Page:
Internet Security Whitepapers

Web Application Security - Buffer Overflows

Internet Security Whitepapers Buffer Overflows

Buffer overflows occur when more data is written to memory than was allocated by the program. In other words, the programmer was responsible for properly managing memory and made a common error. It doesn’t take much of an overflow to impact a system. As little as one byte of data can cause a security incident. The scary thing is, buffer overflow vulnerabilities are one of the most popular targets of criminal hackers.

Web Application Security: The Overlooked Vulnerabilities

Internet Security Whitepapers Web Application Vulnerabilities

Are you adequately protecting the web applications that your business depends on? Software flaws are rapidly becoming the vulnerabilities of choice to attackers determined to exploit mission critical systems. However, it isn’t just vulnerabilities in the web applications that organizations need to be concerned about. Vulnerabilities across the entire enterprise application stack—including web and application servers, databases and operating systems—that form the foundation for web applications, also need to be addressed. Publicity around breaches and regulatory pressures are pushing web application security further in the spotlight. Traditional approaches to web application security, including web application firewalls, and web security modules, can be costly and complex, and do not ultimately protect the entire application stack. Host-based intrusion defense with deep packet inspection is a new approach that addresses the need of organizations to shield vulnerabilities across the entire application stack.

Web Application Vulnerabilities and Avoiding Application Exposure

Internet Security Whitepapers Web Application Vulnerabilities

The introduction of BIG-IP® Application Security Manager (ASM) version 9.4.2 marks a major step forward. BIG-IP ASM now offers more features that are easier to use than prior versions, enabling more granular inspection and policy specification, and helping to maintain its position at the vanguard of Web Application Firewalls (WAFs). In truth, BIG-IP ASM version 9.4.2 is more than just a WAF. This version of BIG-IP ASM moves toward the concept of Application Delivery Security, enabling any back-end application—not just traditional web applications like most WAFs do currently—to benefit from its protection. Much like the other products in the BIG-IP line, BIG-IP ASM is part of an end-to-end strategy that integrates security into a high-performance application delivery structure. Security is not about the way communication occurs with the client, it’s about the data that goes to the client.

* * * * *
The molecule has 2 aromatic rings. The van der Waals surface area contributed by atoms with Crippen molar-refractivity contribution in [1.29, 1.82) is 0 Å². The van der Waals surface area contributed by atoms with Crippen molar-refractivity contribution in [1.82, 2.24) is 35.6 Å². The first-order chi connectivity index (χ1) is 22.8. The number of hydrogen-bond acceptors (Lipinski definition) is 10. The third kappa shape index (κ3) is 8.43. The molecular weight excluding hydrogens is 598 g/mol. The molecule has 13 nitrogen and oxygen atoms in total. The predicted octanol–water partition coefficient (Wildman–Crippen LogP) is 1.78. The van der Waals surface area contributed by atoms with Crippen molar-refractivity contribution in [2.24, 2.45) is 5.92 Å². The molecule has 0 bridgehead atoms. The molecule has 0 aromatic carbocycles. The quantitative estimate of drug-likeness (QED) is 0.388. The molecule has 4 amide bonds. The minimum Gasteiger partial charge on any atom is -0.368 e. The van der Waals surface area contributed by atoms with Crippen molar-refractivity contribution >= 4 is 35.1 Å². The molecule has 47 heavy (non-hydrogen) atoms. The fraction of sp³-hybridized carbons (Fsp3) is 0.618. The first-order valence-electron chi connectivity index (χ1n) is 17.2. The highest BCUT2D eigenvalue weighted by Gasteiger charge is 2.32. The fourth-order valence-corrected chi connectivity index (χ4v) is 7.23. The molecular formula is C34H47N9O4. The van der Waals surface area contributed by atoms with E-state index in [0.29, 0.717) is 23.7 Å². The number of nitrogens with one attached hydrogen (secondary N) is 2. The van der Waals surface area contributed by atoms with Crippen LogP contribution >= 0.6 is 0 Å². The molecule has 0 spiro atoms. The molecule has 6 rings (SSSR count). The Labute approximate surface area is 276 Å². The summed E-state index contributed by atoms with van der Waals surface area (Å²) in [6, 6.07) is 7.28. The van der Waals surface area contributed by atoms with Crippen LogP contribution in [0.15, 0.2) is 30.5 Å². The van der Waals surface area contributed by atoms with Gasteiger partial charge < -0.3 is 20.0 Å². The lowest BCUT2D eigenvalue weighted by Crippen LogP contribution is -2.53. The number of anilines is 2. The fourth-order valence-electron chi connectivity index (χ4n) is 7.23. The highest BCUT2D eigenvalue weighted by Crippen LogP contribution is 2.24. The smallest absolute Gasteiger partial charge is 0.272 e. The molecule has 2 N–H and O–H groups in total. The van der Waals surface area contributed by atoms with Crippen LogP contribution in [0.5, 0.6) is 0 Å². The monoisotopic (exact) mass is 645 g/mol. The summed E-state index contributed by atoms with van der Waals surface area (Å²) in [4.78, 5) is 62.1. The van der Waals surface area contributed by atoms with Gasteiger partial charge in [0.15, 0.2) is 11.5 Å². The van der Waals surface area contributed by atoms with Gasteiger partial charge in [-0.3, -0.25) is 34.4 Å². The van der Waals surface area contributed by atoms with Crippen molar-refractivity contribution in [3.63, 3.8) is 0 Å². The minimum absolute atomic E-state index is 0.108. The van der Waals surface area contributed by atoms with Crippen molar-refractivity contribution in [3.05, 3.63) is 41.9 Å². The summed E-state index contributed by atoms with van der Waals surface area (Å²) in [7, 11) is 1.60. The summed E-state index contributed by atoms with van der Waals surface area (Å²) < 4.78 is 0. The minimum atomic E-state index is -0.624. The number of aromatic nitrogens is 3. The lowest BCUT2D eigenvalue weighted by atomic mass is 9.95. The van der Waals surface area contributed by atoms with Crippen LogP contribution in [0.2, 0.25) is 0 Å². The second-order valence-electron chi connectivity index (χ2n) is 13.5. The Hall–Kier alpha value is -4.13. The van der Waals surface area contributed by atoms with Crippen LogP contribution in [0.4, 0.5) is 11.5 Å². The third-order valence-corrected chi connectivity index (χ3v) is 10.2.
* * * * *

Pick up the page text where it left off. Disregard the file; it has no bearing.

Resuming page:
Web Services Enumeration and Profiling

Internet Security Whitepapers Enumeration

Web services hacking begins with the Web Services Definition Language or WSDL. A WSDL file is a major source of information for an attacker. Examining a WSDL description provides critical information like methods, input and output parameters. It is important to understand the structure of a WSDL file, based on which one should be able to enumerate web services. The outcome of this process is a web services profile or matrix. The scope of this paper is restricted to understanding this process. Once this is done, attack vectors for web services can be defined. The scope of attack vectors will be covered in the next paper.

Web Spam Taxonomy

Internet Security Whitepapers Spamming

Web spamming refers to actions intended to mislead search engines into ranking some pages higher than they deserve. Recently, the amount of web spam has increased dramatically, leading to a degradation of search results. This paper presents a comprehensive taxonomy of current spamming techniques, which we believe can help in developing appropriate countermeasures.